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Guide to Snowmobile Helmets


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Snowmobile helmets are one of the most important pieces of gear you should wear when snowmobiling. 

Not only is it designed to protect your head in a crash, but it will also help to keep you warm, provide you with good vision, and keep you comfortable while you ride. 

This page will go over what type of helmet you’ll need for snowmobiling and what makes them different. 

Before you learn how to ride a snowmobile, you should put on a proper fitting helmet. 

What kind of helmet do you need for snowmobiling?

In order to be the safest and most comfortable while riding a snowmobile, you should be wearing a DOT-approved full-face snowmobile helmet. 

Snowmobile helmets will feature:

  • Protection from snow, ice, debris, windchill, and noise.
  • An anti-fog lens.
  • Insulation. 
  • Integrated lens, modular lens, or open snow-cross design. 

Some helmets will even feature electronic defrosters to prevent fogging.  

Can you snowmobile with a motorcycle or dirt bike helmet?

While, technically yes, you can snowmobile with a dirt bike helmet to keep yourself protected in a crash, it won’t do much for your comfort and vision. 

Street motorcycle helmets and dirt bike helmets generally lack the insulation and anti-fog features that are necessary when snowmobiling in cold temperatures. 

What makes a snowmobile helmet different?

Snowmobile helmets share a lot of features with motorcycle and dirt bike helmets. 

The main difference is their ventilation and anti-fog features as well as their insulation.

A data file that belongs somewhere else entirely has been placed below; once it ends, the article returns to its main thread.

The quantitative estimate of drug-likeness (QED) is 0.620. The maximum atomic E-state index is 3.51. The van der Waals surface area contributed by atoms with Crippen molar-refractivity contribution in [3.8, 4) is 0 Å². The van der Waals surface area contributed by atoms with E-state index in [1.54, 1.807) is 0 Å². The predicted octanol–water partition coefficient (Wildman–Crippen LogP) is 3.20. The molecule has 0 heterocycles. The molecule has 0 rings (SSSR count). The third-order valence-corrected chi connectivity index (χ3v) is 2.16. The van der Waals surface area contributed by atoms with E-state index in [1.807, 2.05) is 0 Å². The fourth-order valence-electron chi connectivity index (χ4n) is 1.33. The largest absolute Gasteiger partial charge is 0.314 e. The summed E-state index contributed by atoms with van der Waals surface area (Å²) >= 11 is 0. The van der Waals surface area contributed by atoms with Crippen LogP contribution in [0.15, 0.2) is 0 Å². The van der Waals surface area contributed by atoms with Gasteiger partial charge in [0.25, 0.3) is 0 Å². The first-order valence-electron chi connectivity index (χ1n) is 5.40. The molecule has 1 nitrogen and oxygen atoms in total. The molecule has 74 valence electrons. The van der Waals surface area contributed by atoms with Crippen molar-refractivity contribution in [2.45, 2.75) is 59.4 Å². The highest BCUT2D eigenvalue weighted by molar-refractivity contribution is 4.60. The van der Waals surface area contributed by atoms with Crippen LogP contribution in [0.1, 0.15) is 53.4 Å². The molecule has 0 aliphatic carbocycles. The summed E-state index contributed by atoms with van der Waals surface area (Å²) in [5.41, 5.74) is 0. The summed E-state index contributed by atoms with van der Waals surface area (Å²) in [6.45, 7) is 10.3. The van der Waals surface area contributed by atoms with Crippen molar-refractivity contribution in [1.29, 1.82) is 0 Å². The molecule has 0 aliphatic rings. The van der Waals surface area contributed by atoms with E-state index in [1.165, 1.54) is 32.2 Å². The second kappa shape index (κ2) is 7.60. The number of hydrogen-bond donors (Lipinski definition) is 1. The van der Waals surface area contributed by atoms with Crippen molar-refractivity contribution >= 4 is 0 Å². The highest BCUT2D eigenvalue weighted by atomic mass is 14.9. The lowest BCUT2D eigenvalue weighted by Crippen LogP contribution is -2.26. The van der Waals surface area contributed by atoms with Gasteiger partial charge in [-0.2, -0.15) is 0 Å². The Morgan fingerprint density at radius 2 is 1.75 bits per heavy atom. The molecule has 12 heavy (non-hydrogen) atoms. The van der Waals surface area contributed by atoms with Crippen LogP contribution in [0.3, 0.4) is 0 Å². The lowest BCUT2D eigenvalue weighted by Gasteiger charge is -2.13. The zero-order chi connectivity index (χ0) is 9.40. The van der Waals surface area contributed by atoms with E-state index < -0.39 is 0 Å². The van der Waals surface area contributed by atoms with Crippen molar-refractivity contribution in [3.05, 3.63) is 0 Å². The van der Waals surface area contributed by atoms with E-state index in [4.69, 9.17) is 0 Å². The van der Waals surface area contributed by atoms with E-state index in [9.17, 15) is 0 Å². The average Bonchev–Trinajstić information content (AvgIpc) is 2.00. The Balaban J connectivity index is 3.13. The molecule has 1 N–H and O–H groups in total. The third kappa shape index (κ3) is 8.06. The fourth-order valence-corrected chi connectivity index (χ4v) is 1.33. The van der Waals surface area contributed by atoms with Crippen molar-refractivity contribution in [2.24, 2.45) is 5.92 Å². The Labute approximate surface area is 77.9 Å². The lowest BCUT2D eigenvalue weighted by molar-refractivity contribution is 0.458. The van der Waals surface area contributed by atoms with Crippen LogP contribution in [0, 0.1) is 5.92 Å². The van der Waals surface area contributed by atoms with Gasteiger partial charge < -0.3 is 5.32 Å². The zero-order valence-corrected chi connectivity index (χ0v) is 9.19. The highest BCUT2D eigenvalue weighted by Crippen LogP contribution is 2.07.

In most cases, motorcycle helmets and dirt bike helmets are designed to keep you cool.

Snowmobile helmets are the opposite, since you’ll pretty much always be riding in cold weather and dealing with windchill. 

Snowmobile helmets and their lenses are also better designed to resist fogging up. 

What lens color is best for bright days?

Snowmobile helmets will either come with built in lenses or allow you to wear removable goggles. 

Lenses can come in handy not only to protect your eyes and face from the cold and debris, but also help you see better on bright days. 

On a bluebird day, the sun’s brightness is often increased by the whiteness of the snow. 

In these conditions, it’s easy to get blinded. 

The best color snowmobile lenses for bright days are usually black or gray tinted lenses.   

Other types of lens colors are better for other conditions:

  • Clear lenses work well at night or in low light conditions. 
  • Pink/rose lenses are good for low light and overcast days. 
  • Brown or bronze lenses are effective for bright days as well. 
  • Red lenses are useful for sharpening depth perception in mid-light to bright days.
  • Green and yellow lenses can be good for overcast conditions and brighter days.  

How Often Should a Snowmobile Helmet be Replaced

Like motorcycle helmets, you should usually replace your snowmobile helmet every 5 years. 

At that point the materials in the helmet begin to break down and lose their integrity. 

An old, worn out helmet will provide you with less protection in the event of a crash, and will not be as effective in keeping your head warm. 

However, you should replace your snowmobile helmet sooner if it:

  • Has been in a crash. 
  • Has fallen on the ground. 
  • Display signs of cracks or damage.
  • Won’t tighten properly. 
  • Causes you any pain or discomfort while riding. 

How Should Your Snowmobile Helmet Fit?

Your snowmobile helmet won’t do much for you if it doesn’t fit correctly. 

A proper fitting helmet should:

  • Feel snug, but not too tight. 
  • Not move around when you shake your head from side to side. 
  • Fasten securely. 
  • Not fog up when you breathe. 

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